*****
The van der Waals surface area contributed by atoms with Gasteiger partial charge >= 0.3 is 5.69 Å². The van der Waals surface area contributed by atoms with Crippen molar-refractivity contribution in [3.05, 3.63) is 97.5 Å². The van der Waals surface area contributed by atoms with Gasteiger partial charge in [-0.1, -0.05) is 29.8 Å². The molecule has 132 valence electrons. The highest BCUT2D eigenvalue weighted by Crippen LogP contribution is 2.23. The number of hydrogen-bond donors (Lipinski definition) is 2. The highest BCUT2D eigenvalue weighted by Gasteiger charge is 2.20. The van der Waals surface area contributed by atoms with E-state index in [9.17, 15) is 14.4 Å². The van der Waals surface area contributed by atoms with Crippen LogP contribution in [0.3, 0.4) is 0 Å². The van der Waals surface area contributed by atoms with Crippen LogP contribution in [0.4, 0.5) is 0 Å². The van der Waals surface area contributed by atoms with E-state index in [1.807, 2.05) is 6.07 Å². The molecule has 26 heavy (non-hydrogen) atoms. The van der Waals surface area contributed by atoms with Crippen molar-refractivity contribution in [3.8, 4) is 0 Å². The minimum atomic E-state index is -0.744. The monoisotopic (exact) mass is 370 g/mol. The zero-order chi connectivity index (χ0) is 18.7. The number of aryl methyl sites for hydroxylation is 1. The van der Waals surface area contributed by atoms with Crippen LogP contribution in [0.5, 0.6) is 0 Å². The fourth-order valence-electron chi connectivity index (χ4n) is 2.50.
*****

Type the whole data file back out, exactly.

The van der Waals surface area contributed by atoms with Gasteiger partial charge >= 0.3 is 5.69 Å². The van der Waals surface area contributed by atoms with Crippen molar-refractivity contribution in [3.05, 3.63) is 97.5 Å². The van der Waals surface area contributed by atoms with Gasteiger partial charge in [-0.1, -0.05) is 29.8 Å². The molecule has 132 valence electrons. The highest BCUT2D eigenvalue weighted by Crippen LogP contribution is 2.23. The number of hydrogen-bond donors (Lipinski definition) is 2. The highest BCUT2D eigenvalue weighted by Gasteiger charge is 2.20. The van der Waals surface area contributed by atoms with E-state index in [9.17, 15) is 14.4 Å². The van der Waals surface area contributed by atoms with Crippen LogP contribution in [0.3, 0.4) is 0 Å². The van der Waals surface area contributed by atoms with Crippen LogP contribution in [0.4, 0.5) is 0 Å². The van der Waals surface area contributed by atoms with E-state index in [1.807, 2.05) is 6.07 Å². The molecule has 26 heavy (non-hydrogen) atoms. The van der Waals surface area contributed by atoms with Crippen molar-refractivity contribution in [3.8, 4) is 0 Å². The minimum atomic E-state index is -0.744. The monoisotopic (exact) mass is 370 g/mol. The zero-order chi connectivity index (χ0) is 18.7. The number of aryl methyl sites for hydroxylation is 1. The van der Waals surface area contributed by atoms with Crippen LogP contribution in [0.5, 0.6) is 0 Å². The fourth-order valence-electron chi connectivity index (χ4n) is 2.50.